In a new photographic series exploring America’s natural beauty, 7 wonders of Alabama, Alaska, Arizona, Arkansas and Colorado are showcased.
Our look at California, the third largest state in the country, is in honor of Yosemite National Park’s 125th anniversary on October 1, 2015. The “Golden State” has so many natural wonders, from gorgeous national parks like Yosemite, full of valleys carved by glaciation, to islands full of wildlife, that it is difficult to limit our list to just seven.
1. National Park Yosemite
One of America’s most famous national parks is Yosemite National Park because of its jaw-dropping waterfalls, cirque lakes, polished domes, and gorgeous valleys. According to Lonely Planet, it receives about four million visitors each year. October 1, 2015 will mark the 125th anniversary of National Park’s establishment. Its distinctive landscape was formed by repeated glaciations over millions of years and is a UNESCO World Heritage Site.
Yosemite Valley, a granite wall valley only seven miles long and nearly a mile wide, is a good example of topography formed by glaciers in the park. Mountain climbers love the valley’s famous cliffs, including Half Dome and El Capitan. According to Lonely Planet, Half Dome is North America’s sheerest cliff, accessible via a 17-mile round-trip trail from the Valley.
It also contains many other famous waterfalls, including Yosemite waterfall. When the orange glow of sunset reflects on Bridalveil Fall (the first waterfall seen when entering the valley) and Horsetail Fall, a waterfall that appears on fire in mid- to late-February.
2. Forest of the Sequoias
Sequoia National Forest in the southern Sierra Nevada mountains is home to the world’s largest tree, the giant sequoia (Sequoiadendron giganteum). Described as an evergreen conifer with thick reddish-brown bark and enormous trunks, giant sequoias are described by MonumentalTrees.com.
There are 33 protected giant sequoia groves in the national forest, the largest concentration in the world, according to the USDA Forest Service.
Tourists can look around in these groves. Many people go to the national forest to see “General Sherman,” which, according to the Guinness Book of World Records, is the world’s biggest tree. It has a circumference of about 85 feet. According to the Guinness website, the tree has the same amount of wood as 630,096 board feet, which is enough to make more than 5 billion matches.
3. Channel Islands National Marine Sanctuary and Channel Islands National Park
National Geographic says that until the early 1800s, Chumash tribes lived on the eight Channel Islands off the coast of Southern California. Channel Islands National Park and Channel Islands National Marine Sanctuary have been around since 1980. They cover five of these islands and six nautical miles of the sea around them. The National Park Service says that because these islands are so far away, they are one of the least visited national parks in the United States.
National Geographic says that the islands were made by tectonic forces about five million years ago. They have always been separate from the mainland. The Park Service says that because they were far away from the mainland, they had a lot of different kinds of plants and animals. Lonely Planet says that this is why the Channel Islands National Park has been called “California’s Galapagos.” Over 2,000 plant and animal species, like seabirds, seals, and sea lions, live on the islands. 145 of these species are unique to this planet. National Geographic says that the islands are home to the only breeding colony of northern fur seals south of Alaska. They also have giant kelp forests and are a great place to watch whales.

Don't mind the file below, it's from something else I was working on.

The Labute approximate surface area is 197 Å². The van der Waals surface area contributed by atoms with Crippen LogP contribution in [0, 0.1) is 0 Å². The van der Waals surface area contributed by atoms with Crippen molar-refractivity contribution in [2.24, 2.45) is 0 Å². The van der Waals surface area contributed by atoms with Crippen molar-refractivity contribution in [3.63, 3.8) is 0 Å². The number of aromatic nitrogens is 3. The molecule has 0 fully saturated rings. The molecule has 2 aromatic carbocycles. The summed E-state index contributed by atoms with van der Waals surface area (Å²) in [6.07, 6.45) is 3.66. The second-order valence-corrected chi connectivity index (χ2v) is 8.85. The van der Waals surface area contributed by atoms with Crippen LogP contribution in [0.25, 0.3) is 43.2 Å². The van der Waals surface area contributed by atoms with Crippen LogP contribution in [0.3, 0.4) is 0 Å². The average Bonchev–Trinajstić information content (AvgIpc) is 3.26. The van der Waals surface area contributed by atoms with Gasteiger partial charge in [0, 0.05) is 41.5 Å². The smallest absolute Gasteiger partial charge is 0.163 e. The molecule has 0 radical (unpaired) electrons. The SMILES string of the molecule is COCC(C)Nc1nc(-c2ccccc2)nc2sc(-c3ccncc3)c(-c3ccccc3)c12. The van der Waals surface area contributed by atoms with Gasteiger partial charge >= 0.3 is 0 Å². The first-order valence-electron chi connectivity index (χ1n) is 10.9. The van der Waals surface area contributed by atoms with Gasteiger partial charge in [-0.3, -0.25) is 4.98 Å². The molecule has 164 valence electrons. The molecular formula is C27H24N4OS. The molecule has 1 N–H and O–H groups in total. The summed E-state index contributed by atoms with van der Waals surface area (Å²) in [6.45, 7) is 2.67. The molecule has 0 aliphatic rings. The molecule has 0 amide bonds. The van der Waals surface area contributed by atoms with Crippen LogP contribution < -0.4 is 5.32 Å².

In addition to seeing wildlife, the islands are a popular place to hike, kayak, scuba dive, and camp.
4. National Park of Joshua Tree
Joshua Tree National Park is where the Colorado and Mojave deserts meet. It is almost 800,000 acres in size. In the desert, you can find rugged mountains that have been twisted by the weather and granite monoliths that have been exposed by the sun.
The park is known for its Joshua trees, which are yucca plants that are as big as trees. Lonely Planet says that Mormon settlers gave these strange-looking trees their name because they thought the upward-growing branches looked like the prophet Joshua pointing the way to the promised land.
5. State Beach of Natural Bridges
The main thing to see at Natural Bridges State Beach is this natural bridge, which was shaped and worn away by the waves.
The California Department of Parks and Recreation says that you should go to the beach at low tide to see sea stars, crabs, and sea anemones, as well as birds, migrating whales, seals, and otters.
In its monarch grove, the state beach is also a temporary home for up to 100,000 monarch butterflies every year. Friends of Santa Cruz State Parks says that between the middle of October and the end of January, visitors can see the butterflies in the grove’s eucalyptus trees or flying from tree to tree.
6. Formation of Devil’s Postpile
Devils Postpile is a rare rock formation that stands 60 feet tall. Atlas Obscura says that these columns were made when the Upper Soda Springs area’s flowing lava cooled. As the lava cooled, vertical cracks formed in the rocks, which then grew into the basalt columns. The National Park Service says that a glacier then showed the column formation.
Today, the monument is a great place to hike and camp, and it gives you a great view of Rainbow Falls.
7. Lake Tahoe
Lonely Planet says that Tahoe is one of the highest alpine lakes in North America and the second-deepest lake in the United States. Some activities that can be done outside all year are swimming, hiking, skiing, and snowboarding.